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Combining hysterectomy with reconstructive surgery increases complications

Reuters Health • The Doctor's Channel Daily Newscast

NEW YORK (Reuters Health) – Women who undergo vaginal hysterectomy and reconstructive pelvic surgery during the same operation are more likely to have perioperative complications than those who undergo hysterectomy alone, new research shows.

Until now, “no studies have compared complication rates in women undergoing vaginal hysterectomy with those having vaginal hysterectomy with reconstructive pelvic surgery,” Dr. John B. Gebhart and co-researchers, from the Mayo Clinic, Rochester, Minnesota, point out.

Their study, reported in the October issue of Obstetrics and Gynecology, included 736 women who underwent vaginal hysterectomy for a benign condition. The primary endpoint was any complication, as indicated by intensive care unit admission, readmission, reoperation, or medical intervention within 9 weeks of surgery.

Complete follow-up data was available for 712 patients, including 336 who underwent hysterectomy plus reconstruction and 376 who underwent hysterectomy only, the report indicates.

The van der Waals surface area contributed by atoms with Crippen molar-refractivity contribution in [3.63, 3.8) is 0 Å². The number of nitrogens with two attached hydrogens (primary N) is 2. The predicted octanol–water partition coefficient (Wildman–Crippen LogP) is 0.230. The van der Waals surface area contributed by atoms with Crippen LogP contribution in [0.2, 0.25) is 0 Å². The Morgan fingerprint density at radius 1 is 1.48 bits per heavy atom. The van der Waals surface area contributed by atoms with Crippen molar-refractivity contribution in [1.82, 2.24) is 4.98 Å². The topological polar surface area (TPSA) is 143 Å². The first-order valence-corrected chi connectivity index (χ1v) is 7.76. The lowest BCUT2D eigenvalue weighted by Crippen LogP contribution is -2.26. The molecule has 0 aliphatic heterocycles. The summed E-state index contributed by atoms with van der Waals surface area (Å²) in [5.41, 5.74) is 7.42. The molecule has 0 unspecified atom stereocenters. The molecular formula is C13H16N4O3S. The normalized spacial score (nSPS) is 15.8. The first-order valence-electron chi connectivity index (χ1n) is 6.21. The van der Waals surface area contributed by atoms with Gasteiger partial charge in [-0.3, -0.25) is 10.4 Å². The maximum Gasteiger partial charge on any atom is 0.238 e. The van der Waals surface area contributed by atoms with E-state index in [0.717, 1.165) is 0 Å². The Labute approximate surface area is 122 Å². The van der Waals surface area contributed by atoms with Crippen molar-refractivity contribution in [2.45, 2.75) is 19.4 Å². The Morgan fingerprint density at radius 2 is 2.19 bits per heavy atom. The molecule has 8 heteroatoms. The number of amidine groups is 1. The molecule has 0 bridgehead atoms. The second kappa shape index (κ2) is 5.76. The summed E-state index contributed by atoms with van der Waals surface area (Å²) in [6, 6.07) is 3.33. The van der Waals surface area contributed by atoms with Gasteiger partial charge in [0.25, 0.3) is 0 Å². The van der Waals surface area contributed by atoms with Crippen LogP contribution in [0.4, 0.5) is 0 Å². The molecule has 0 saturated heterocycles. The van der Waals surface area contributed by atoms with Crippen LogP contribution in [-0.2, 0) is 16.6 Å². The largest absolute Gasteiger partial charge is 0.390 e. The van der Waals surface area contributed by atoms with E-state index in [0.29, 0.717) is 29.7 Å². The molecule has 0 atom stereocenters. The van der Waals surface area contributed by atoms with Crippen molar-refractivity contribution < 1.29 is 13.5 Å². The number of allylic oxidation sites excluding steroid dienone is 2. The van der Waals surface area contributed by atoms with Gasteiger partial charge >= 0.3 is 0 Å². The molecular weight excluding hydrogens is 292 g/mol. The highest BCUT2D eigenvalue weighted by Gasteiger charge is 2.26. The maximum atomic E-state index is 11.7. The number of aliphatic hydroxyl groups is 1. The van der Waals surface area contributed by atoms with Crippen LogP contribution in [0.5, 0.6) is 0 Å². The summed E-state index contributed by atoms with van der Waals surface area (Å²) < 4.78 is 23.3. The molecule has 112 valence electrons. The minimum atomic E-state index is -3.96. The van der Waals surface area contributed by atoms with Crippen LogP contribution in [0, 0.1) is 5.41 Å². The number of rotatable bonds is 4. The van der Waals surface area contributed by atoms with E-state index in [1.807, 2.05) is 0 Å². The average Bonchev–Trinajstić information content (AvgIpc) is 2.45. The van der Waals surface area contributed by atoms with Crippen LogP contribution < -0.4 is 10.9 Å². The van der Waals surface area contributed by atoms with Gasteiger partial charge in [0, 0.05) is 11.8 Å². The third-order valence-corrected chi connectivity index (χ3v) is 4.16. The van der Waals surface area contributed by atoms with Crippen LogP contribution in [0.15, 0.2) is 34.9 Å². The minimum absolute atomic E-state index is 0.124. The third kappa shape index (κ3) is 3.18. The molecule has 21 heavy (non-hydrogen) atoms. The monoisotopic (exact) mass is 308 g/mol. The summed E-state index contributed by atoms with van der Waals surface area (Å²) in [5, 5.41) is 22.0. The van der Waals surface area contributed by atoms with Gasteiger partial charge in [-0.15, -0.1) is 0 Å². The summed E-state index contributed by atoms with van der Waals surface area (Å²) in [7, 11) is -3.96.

Significantly more women in the combined surgery group had complications compared to women in the hysterectomy-only group: 43.8% vs. 20.5% (p < 0.001).

The authors point out that women in the group with concomitant reconstruction “were older and had a higher stage of prolapse.” Even after adjusting for age, surgical indication, and change in hemoglobin, combined surgery was associated with a threefold increased risk of complications.

Specific complications that were more common in the combined surgery group included urinary tract infection, pulmonary edema, and unplanned ICU admission. Urinary tract infection was a key contributor to the higher rate seen in combined surgery group, but even after excluding it, the complication rate was still higher in this group: 22.9% vs. 16.5% (p = 0.03).

“Quantifying perioperative and postoperative morbidity in women undergoing vaginal hysterectomy with additional reconstructive pelvic surgery allows identification of higher-risk patients,” the authors state.

Reference:
Obstet Gynecol 2009;114:720-726.